Six Cities of Refuge.
The later codes develop at some length the very just distinction between wilful murder and accidental homicide (see Murder). Six Cities of Refuge were appointed for the purpose of affording an asylum to the homicide, where he might be secure from the hand of the avenger (Deut. xix. 12) until the elders of the community of which the accused was a member should decide whether the murder was intentional or accidental (Num. xxxv. 9-34; Deut. xix. 1-13; Josh. xx.). According to the later procedure, at least two witnesses were necessary to establish a case of wilful murder (Num. xxxv. 30; Deut. xix. 15). In case, however, it was not possible to apprehend the murderer or manslayer, the adjudication might take place and a verdict be rendered in his absence.
It appears from Josh. xx. 4 that the elders of the city of refuge chosen by the slayer had the right to decide as to whether he should be permitted to have a temporary asylum or not. If the case were simply one of unintentional manslaughter the slayer was immediately accorded the right of asylum in the city of refuge, where he had to remain until the death of the reigning high priest (Num. xxxv. 25), whose death, in ancient Hebrew law, marked the end of a legal period of limitation (Num. xxxv.; Deut. xix.; Josh. xx.). If the “go’el ha-dam” were to find the slayer of his kinsman outside the limits of the city of refuge, he had the right to kill him at sight.
The Family Executioner.
In a case in which the verdict against the slayer was one of wilful murder, the murderer incurred the blood-revenge without any restrictions. If he were already in a city of refuge, the elders of his own city were obliged to fetch him thence by force if necessary, and to deliver him formally to the Avenger of Blood, who thus became little more than a family executioner (Deut. xix. 11 et seq.).
Two very important restrictions should here be noticed: (a) Although the entire family or gens to which the murdered man belonged were theoretically entitled to demand the blood-revenge (II Sam. xiv. 7), still, in the practise of later times, only one member—for example, the next of kin, who was also legal heir—might assume the duty of carrying it out. According to the later Jewish tradition, when there was no heir, the court had the right to assume the position of the “go’el.” (b) The law expressly states that the blood-revenge was applicable only to the person of the guilty man and not to the members of his family as well (Deut. xxiv. 16; compare II Kings xiv. 6). This is a most significant advance on the primitive savage custom that involved two gentes in a ceaseless feud. Anent this advance, it is interesting to note that, in the time of the kings, the king himself, as the highest judicial authority, was entitled to control the course of the blood-revenge (II Sam. xiv. 8 et seq.).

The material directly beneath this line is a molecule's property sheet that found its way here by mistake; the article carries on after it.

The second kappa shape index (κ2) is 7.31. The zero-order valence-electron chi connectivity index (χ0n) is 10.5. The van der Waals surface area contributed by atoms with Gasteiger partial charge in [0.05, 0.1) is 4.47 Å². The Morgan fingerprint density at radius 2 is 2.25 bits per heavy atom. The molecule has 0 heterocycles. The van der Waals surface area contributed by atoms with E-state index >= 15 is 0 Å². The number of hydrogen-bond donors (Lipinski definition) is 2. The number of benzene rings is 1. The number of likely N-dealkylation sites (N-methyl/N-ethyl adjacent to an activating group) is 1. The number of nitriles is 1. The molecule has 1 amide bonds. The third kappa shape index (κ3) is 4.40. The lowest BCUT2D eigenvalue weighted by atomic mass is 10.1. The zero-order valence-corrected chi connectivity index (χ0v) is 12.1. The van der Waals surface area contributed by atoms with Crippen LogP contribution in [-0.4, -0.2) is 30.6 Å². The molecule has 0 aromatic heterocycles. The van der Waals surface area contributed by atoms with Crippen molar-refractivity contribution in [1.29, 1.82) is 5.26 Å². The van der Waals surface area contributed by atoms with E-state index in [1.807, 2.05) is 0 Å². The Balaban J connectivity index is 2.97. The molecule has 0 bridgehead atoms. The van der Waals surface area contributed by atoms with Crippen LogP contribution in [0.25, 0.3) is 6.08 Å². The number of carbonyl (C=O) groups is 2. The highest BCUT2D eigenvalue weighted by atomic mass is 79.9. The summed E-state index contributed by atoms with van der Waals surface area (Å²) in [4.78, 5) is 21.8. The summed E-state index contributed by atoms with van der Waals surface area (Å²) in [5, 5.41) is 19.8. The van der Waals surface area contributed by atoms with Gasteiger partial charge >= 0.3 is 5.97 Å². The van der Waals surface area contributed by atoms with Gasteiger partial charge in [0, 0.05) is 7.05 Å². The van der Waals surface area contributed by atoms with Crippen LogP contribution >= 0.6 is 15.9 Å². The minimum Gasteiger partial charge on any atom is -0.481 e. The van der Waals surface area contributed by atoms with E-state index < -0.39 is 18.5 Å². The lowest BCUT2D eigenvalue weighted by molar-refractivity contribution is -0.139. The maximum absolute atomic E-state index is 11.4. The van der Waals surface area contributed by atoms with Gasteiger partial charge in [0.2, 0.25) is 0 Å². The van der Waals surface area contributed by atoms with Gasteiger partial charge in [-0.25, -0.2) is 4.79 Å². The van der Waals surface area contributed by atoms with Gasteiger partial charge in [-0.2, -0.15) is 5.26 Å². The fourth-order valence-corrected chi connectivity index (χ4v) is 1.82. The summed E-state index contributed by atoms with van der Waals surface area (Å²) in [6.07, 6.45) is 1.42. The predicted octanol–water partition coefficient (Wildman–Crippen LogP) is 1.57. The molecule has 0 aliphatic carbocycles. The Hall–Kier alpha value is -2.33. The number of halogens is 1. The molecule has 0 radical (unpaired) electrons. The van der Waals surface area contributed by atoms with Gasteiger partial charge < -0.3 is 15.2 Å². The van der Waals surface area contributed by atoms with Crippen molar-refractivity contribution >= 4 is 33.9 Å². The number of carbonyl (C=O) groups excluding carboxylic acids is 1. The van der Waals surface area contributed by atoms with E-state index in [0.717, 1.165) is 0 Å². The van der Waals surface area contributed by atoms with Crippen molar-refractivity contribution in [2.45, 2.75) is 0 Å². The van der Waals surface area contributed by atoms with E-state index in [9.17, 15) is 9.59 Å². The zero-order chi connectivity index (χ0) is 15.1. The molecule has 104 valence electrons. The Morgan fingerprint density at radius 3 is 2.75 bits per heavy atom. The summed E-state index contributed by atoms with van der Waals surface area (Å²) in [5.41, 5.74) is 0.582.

It is difficult to decide exactly how long the custom of blood-revenge by the “go’el” remained in vogue among the Hebrews. According to II Chron. xix. 10; Deut. xvii. 8, the law of Jehoshaphat demanded that all intricate legal cases should come before the new court of justice at Jerusalem. It is not probable, however, that this regulation curtailed the rights of the “go’el ha-dam,” which must have continued in force as long as there was an independent Israelitish state. Of course, under the Romans, the right of blood revenge had ceased (John xviii. 31).
The Redeemer of His Kinsmen.
(2) As indicated above, the term “go’el” had also a secondary meaning. From the idea of one carrying out the sentence of justice in the case of blood-shed, the word came to denote the kinsman whose duty it was to redeem the property and person of a relative who, having fallen into debt, was compelled to sell either his land or himself as a slave to satisfy his creditors (compare Lev. xxv. 25, 47-49). It would appear from Jer. xxxii. 8-12 that the “go’el” had the right to the refusal of such property before it was put up for public sale, and also the right to redeem it after it had been sold (see Ruth).
From the Book of Ruth (iv. 5) it would appear that the duty of the nearest of kin to marry the widow of his relative in case of the latter’s dying without issue was included in the obligations resting upon the “go’el”; but inasmuch as the term is not used in the passage in Deut. (xxv. 8-10) in which this institution is referred to—the obligation resting upon the brother to marry his deceased brother’s widow—the testimony of so late a production as Ruth can not be pressed. The usage in the book may not be legally accurate.